9 weeks later
The stallion in front of me snorted, then darted to the left. I was on my toes, watching his every move and trying to move with him. As the stallion lept up on it’s hind legs, I darted for his neck and wrapped my arms around it.
I was startled by the indian’s urgency. I let go, and fell back – the stallion stormed to the other end of the arena. Standing up, I walked over to the indian that had shouted – Tasunke, the horse trainer. He wore a look of complete shock.
“What were you thinking? There were two major problems with that move… one is that you could have been killed. Remember that horses are around 6 times your size, and their hooves are rather hard. Second: you are a predator, and horses are prey. They naturally have a fear of humans – if you are going to gain their trust, you must show them that you don’t intend to kill and eat them.”
He let me think about that for a minute, then encouraged me to go back into the arena. As I walked towards the stallion, he snorted, wide eyed, and tried to get as far away from me as he could. I looked back at Tasunke.
“You must have Patience.”
After several hours of unsuccessfully searching for food, I was beginning to give up hope of being able to come out of this wilderness alive. It seemed that my only hope would be for someone to find me – but in a wasteland like this, chances of that happening were slim to none.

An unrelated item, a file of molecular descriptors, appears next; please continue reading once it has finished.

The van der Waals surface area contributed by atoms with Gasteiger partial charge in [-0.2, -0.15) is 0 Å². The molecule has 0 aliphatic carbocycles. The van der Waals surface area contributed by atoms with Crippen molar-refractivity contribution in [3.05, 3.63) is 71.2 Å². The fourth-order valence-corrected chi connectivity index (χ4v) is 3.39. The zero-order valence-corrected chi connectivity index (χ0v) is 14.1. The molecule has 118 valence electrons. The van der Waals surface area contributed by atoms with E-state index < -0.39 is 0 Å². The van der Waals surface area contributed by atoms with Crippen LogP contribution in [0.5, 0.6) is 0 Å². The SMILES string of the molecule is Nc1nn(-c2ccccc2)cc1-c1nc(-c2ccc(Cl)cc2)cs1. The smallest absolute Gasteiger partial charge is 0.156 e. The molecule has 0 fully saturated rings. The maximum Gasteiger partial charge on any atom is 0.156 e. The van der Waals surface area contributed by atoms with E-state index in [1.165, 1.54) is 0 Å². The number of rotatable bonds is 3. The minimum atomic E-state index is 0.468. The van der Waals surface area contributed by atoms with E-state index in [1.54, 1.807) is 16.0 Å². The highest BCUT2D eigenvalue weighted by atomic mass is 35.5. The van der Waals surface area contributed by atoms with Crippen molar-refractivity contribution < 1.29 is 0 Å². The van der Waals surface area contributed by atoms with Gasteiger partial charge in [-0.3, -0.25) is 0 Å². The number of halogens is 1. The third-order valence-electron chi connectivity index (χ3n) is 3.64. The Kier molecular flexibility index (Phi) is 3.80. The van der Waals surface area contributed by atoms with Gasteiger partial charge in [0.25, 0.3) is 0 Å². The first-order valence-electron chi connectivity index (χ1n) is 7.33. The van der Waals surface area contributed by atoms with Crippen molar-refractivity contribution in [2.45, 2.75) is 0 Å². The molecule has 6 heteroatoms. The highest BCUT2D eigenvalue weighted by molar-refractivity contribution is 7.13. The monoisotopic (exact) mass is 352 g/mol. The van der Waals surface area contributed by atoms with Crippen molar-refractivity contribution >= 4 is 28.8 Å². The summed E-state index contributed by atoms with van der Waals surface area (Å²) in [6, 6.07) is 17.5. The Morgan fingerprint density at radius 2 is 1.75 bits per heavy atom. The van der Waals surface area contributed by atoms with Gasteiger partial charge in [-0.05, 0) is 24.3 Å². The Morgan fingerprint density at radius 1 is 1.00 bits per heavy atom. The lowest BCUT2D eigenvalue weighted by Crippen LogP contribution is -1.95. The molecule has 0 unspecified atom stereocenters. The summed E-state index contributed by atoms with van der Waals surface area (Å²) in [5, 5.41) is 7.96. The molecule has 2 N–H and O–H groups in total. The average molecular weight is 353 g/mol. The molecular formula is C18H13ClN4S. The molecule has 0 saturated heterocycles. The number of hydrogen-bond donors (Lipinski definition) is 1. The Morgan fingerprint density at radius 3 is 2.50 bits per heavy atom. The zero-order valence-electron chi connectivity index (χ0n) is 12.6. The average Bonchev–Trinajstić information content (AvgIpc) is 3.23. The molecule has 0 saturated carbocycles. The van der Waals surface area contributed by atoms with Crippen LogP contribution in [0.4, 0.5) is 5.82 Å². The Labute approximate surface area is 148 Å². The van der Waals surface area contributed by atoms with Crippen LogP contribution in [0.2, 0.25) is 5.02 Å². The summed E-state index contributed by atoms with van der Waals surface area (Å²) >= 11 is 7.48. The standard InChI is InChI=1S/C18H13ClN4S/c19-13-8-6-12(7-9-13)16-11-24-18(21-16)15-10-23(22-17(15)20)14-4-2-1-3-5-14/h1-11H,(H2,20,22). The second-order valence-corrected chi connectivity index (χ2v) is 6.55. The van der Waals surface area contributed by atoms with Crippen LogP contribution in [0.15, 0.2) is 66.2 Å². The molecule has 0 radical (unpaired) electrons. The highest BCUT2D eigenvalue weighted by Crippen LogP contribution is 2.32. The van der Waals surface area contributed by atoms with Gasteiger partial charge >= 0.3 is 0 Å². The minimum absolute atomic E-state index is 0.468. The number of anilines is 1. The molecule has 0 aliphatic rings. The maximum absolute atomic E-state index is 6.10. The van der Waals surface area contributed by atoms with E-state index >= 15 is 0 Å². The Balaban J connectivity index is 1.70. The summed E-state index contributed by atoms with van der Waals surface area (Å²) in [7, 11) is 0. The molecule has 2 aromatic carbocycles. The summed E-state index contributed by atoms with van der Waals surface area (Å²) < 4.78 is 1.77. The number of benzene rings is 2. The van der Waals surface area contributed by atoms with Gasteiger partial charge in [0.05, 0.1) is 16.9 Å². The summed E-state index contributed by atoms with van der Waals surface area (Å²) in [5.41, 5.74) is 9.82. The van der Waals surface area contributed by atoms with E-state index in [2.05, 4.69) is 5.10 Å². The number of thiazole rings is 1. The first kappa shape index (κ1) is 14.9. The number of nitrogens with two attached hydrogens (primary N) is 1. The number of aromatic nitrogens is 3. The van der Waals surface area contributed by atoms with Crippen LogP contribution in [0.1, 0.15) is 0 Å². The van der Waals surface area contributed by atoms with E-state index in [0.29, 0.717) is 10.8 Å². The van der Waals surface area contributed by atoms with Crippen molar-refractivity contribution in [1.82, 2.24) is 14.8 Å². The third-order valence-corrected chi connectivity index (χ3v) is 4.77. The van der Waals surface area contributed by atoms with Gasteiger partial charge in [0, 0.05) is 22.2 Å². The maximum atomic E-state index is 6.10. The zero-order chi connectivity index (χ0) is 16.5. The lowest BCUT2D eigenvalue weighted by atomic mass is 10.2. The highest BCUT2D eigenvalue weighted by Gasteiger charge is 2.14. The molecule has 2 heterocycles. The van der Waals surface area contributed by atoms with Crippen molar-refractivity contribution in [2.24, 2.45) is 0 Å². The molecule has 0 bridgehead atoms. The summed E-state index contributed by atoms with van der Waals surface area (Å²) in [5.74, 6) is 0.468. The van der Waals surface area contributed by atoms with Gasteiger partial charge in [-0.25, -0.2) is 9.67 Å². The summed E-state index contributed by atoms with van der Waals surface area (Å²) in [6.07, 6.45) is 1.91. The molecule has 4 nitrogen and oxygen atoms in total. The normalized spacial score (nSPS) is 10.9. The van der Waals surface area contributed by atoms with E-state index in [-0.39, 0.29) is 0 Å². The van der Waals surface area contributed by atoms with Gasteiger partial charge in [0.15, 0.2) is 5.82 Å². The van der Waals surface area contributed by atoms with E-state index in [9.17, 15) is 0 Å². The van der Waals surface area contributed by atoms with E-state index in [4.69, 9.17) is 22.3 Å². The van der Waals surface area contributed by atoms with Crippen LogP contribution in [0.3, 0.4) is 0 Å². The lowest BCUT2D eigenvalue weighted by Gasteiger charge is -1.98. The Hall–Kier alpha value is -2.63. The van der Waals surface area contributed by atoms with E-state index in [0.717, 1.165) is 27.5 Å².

I pulled the nearly empty water bottle out of my backpack and unscrewed the top. Looking down through the opening at the water sloshing around in the bottom I was faced with a choice – I could either drink it all now and be really thirsty on the way back to camp, or wait to drink it later and be really thirsty now. Before I could come to a decision, I was startled by a stream of warm air being blowing down my neck. I turned around slowly and came face-to-face with what seemed to be the stallion of the herd I ran into the day before – and he wasn’t looking any more friendly today than he had yesterday.
Thinking quickly, I decided that I should try making friends the horse rather than run away. Slowly I brought my hand up to pet the horse’s nose, but before I could get very close the horse snorted and lunged at my shoulder. I darted back, just missing what could have been a very painful nip. I had dodged one danger, but fell right into another – I bumped into a mother horse. She screamed and kicked.
Everything went black.